Scientists are concerned that a great earthquake is likely to occur on the southern portion of the San Andreas Fault, which runs through much of California, probably in the next 30 years. Geologists, geodesists (scientists who study the dimensions of the earth), and seismologists base this forecast on years of measurements and research.
We know from historical record that the San Andreas Fault experiences great earthquakes every 200 years on average. The fault is more than 800 miles long and divided into three sections: northern, central, and southern. The central portion last ruptured in 1857 during the magnitude 7.9 Fort Tejon earthquake, while the northern section ruptured in 1906 with the 7.9 San Francisco earthquake.
However, there has not been a major earthquake on the southern part of the fault for at least 300 years. The plates in this region of the fault are moving at 22 to 30 millimeters a year. This shows that the San Andreas Fault system has accumulated from 5.5 to 9.0 meters (18 to 30 feet) of crustal motion without a major earthquake. The record of this movement is called the “slip deficit” and this part of the San Andreas Fault is approaching the maximum slip deficit ever accumulated in its recorded history.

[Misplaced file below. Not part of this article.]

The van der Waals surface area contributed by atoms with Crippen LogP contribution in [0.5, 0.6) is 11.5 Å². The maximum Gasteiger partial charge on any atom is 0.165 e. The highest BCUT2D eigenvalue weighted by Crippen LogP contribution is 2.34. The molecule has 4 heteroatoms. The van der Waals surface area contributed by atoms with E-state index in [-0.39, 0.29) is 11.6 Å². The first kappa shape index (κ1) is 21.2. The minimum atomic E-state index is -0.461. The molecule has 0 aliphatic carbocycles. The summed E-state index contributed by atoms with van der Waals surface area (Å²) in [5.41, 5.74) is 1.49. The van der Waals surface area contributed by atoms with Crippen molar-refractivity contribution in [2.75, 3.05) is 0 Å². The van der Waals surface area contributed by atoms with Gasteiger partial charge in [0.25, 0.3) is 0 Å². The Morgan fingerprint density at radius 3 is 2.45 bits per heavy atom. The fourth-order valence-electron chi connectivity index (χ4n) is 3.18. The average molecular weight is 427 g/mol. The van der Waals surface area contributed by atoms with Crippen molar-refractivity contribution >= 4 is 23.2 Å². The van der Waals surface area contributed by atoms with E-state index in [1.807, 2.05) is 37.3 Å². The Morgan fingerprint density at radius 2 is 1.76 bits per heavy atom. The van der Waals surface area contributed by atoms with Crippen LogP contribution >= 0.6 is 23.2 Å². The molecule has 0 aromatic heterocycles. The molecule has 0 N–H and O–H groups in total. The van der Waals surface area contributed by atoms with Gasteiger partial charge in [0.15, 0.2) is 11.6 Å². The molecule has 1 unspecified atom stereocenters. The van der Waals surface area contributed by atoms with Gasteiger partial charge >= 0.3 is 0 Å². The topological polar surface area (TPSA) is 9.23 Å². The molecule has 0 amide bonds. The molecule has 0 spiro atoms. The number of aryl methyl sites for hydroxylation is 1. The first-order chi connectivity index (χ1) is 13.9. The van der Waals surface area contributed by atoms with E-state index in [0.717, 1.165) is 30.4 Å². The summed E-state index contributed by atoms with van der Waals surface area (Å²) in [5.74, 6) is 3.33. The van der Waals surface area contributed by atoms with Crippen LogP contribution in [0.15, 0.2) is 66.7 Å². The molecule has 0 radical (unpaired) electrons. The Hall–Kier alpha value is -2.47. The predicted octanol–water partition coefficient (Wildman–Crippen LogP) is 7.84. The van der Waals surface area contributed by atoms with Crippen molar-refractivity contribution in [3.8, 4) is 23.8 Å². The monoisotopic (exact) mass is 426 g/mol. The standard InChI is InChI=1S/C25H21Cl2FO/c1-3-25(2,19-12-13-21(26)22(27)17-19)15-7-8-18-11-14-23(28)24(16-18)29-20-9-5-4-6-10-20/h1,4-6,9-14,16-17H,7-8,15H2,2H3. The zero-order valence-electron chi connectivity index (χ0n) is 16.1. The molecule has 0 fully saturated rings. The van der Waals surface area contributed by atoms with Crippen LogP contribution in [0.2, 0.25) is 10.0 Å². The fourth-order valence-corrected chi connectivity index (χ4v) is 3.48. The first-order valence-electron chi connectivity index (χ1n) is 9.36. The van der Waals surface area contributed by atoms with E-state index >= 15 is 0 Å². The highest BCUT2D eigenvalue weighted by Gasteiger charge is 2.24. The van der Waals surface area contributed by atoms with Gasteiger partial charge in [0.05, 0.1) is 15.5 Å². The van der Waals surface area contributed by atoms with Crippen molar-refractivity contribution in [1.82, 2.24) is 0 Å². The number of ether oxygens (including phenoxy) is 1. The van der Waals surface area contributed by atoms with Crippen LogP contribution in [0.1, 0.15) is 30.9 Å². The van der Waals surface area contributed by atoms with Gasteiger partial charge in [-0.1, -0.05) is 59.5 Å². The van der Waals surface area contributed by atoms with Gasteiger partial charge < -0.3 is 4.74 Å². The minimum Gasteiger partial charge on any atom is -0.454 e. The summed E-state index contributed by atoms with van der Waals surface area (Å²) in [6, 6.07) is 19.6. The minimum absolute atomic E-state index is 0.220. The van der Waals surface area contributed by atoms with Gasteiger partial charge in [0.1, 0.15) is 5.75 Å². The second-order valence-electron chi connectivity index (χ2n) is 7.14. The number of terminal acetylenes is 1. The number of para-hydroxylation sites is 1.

So yes, it is probable that a great earthquake is “imminent,” either on the southern section of the San Andreas or neighboring San Jacinto Fault, which is approaching a similar slip deficit.
Scientists at Scripps Institution of Oceanography at UC San Diego are working to improve their forecast of the next great earthquake in our region and are also developing early-warning systems that may help reduce injuries and damage when they do occur. For example, an early warning system in Japan will automatically slow down high-speed trains just before an earthquake, potentially saving lives and property.
-- Yehuda Bock, Research Geodesist, Institute for Geophysics and Planetary Physics
To learn more about how scientists are getting ready for earthquakes, read our story “A Step Ahead of the Big One”
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